By Charlie Smart
U.S. Sens. Dick Durbin, D-Ill., and Al Franken, D-Minn., introduced a bill Thursday to promote and fund the production and use of free “open-source” textbooks that could save money for students at the University of Connecticut.
According to Durbin, the Affordable College Textbook Act will “establish a grant program to encourage the use and creation of high quality open textbooks which are free to use.”
The College Board reports students spend about $1,200 on textbooks and supplies each year. Durbin touted the new bill as a cost saving measure.
“Greater access to these open textbooks will save students hundreds of dollars and put pressure on traditional college textbook markets to open up and be affordable,” he said in a phone conference to promote the bill.
Traditional textbooks can cost upward of $100 each, so open textbooks, which are free for anyone to access online, could help curb the cost of higher education for students and families.
Open textbooks are peer-reviewed works published under an open copyright license. That means anyone can access, use and modify them at no cost.
“There aren’t restrictions on use and access, so open textbooks can be customized and adapted by professors and teachers,” said U.S. PIRG Higher Education Advocate Ethan Senack in a phone conference.
PIRG, a public interest advocacy group, has long advocated for open textbooks and is helping support the bill.
Connecticut has already made strides toward expanding the use of open textbooks.
Last summer, an open textbooks bill introduced by State Rep. Greg Haddad, D-Mansfield, passed unanimously in both the house and senate, creating a consortium to help assess and promote the use of such books. The task force includes representatives from UConn and other colleges and universities in the state appointed by leaders in the state legislature.
Saman Azimi, chairman of Connecticut PIRG Students, is a representative on the consortium. “We’ve sort of been talking about what we want to do to educate faculty about open textbooks,” he said.
Azimi said the consortium applied for a grant from the Davis Educational Foundation. “Hopefully a year from now, or a little bit more than that, we can get that grant money to actually start a grant program [for open textbooks] at UConn,” he said.
Though UConn has not yet received any state or federal funding for open textbooks, it has made some progress on its own.
Two weeks ago, the UConn Undergraduate Students Government approved just over $20,000 in funding for the revision and publication of an open-source chemistry textbook written by UConn professor Ed Neth.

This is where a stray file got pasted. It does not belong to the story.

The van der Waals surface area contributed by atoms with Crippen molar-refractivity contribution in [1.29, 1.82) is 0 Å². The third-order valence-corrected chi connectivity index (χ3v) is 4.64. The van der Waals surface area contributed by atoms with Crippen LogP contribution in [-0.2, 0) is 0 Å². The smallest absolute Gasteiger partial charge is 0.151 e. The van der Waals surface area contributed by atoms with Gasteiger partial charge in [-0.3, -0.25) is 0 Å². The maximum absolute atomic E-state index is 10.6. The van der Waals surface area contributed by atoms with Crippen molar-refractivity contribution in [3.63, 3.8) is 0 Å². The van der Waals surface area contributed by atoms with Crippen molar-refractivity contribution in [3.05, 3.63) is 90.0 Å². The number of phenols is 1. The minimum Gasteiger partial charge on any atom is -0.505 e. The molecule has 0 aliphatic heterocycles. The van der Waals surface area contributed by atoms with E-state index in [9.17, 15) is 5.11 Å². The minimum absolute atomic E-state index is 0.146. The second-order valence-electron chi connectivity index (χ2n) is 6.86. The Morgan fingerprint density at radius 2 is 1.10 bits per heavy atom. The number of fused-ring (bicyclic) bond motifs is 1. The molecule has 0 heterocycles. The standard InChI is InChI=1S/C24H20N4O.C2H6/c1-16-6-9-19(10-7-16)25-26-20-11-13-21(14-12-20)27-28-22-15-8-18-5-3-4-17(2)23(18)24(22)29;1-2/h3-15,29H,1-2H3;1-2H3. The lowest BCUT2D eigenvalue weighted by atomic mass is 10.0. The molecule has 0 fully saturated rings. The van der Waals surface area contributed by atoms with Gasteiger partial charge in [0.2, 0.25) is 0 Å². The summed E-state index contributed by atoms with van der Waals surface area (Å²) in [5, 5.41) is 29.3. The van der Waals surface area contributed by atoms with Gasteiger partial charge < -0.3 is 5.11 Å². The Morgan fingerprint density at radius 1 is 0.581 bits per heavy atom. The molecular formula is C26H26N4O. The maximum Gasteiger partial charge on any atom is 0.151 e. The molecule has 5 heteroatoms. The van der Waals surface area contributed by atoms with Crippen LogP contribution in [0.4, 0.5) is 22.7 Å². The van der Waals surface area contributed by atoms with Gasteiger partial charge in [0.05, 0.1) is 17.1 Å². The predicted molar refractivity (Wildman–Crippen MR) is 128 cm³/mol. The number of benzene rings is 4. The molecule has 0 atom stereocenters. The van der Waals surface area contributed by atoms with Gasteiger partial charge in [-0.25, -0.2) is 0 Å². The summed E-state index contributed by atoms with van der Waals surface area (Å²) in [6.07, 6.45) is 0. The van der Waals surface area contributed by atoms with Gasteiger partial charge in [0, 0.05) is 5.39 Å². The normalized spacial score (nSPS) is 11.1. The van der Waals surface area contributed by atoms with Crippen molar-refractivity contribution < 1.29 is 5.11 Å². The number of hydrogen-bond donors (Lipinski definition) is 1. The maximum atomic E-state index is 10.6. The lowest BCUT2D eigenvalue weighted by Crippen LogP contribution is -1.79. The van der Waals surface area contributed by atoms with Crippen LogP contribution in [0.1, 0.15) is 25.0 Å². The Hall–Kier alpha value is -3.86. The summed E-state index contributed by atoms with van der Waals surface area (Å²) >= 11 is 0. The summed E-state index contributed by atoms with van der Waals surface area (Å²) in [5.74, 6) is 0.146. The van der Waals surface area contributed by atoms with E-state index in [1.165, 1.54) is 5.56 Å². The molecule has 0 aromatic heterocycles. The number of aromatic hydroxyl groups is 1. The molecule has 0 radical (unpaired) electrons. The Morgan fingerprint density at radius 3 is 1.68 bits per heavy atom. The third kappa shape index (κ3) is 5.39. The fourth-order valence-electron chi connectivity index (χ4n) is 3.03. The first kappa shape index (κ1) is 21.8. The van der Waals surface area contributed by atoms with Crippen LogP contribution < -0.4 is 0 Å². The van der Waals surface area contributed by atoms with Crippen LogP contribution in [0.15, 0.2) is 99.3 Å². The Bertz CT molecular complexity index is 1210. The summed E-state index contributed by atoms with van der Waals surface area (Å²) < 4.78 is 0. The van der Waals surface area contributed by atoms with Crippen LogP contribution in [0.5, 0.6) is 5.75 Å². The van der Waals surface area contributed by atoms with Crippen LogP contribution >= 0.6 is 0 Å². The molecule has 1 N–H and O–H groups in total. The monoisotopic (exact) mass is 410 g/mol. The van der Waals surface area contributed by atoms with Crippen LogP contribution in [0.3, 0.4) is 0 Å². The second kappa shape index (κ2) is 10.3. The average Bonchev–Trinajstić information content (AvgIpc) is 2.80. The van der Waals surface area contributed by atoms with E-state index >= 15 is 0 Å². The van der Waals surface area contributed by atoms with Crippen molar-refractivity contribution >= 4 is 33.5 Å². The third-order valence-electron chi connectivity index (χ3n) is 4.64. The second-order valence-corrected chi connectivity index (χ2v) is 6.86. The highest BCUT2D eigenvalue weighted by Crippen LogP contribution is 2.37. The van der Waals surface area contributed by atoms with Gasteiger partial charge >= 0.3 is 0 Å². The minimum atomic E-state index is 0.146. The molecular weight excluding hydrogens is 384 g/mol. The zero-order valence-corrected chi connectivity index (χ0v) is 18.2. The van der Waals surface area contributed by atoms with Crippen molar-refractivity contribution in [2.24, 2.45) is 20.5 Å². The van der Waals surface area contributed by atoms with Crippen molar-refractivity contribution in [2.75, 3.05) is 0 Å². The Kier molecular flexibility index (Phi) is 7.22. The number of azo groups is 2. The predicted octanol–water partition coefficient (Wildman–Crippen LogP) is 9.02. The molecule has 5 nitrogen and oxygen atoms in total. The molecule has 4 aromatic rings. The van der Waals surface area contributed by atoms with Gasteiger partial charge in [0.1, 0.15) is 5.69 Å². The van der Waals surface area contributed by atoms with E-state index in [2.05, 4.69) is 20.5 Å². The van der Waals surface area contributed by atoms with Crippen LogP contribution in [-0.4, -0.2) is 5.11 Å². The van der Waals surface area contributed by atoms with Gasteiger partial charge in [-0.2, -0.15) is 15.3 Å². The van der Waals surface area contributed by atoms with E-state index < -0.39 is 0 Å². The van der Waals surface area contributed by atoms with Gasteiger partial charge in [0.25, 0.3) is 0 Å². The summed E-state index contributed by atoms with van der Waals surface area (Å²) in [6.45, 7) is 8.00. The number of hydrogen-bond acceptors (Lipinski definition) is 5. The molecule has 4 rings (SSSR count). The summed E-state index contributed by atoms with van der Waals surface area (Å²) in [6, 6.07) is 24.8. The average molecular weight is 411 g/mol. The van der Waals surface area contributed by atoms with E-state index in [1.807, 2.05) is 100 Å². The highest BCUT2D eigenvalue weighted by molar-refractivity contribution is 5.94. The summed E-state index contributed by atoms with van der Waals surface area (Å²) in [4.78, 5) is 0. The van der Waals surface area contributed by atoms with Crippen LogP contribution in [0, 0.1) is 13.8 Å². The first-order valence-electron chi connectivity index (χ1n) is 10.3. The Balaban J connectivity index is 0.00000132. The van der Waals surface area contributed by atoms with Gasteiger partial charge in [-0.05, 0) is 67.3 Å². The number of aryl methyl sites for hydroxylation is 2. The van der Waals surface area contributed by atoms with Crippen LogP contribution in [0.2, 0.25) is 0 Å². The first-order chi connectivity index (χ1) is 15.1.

Neth said in an email he has worked on traditional textbooks in the past, but he “decided to adapt an open-source one as they’ve reached parity in quality with traditional ones.”
Neth isn’t being paid to write the book. “Though the development cost is being supported by UConn’s student government, the result will be free for UConn and other students to use,” he said.
According to the USG funding bill, the textbook currently used in Neth’s class costs $90 for a digital version and $195 for a hard copy. The new book will be published by the open-source textbook company Openstax and will be available online for free.
Neth estimates the new book will save his students $400,000 over five years. Those savings will increase if other classes and universities adopt the book.
The opportunity for other schools and professors to use and modify open textbooks is an important element of their design.
In 2012, the University of Illinois, in Durbin’s home state, used a $150,000 federal grant to create an open-source textbook titled “Sustainability: A Comprehensive Foundation.”
“It turned out to be wildly popular,” said Durbin. “It’s been picked up by other schools and by [online education site] Coursera. Some 60,000 students have accessed this open textbook.”
Openstax, the company that will publish Neth’s book, currently offers 19 textbooks for free on their website.
Senack said the Open College Textbooks Act would focus first on funding textbooks that can be used by as many students across the country as possible. “The primary criteria is the number of students that will be impacted,” he said. “So [we’re] looking at introductory level classes having the highest level of impact.”
There is not yet an estimated cost for the Open College Textbook Act.
Rep. Jared Polis, D-Colo., introduced similar legislation in the House of Representatives Thursday.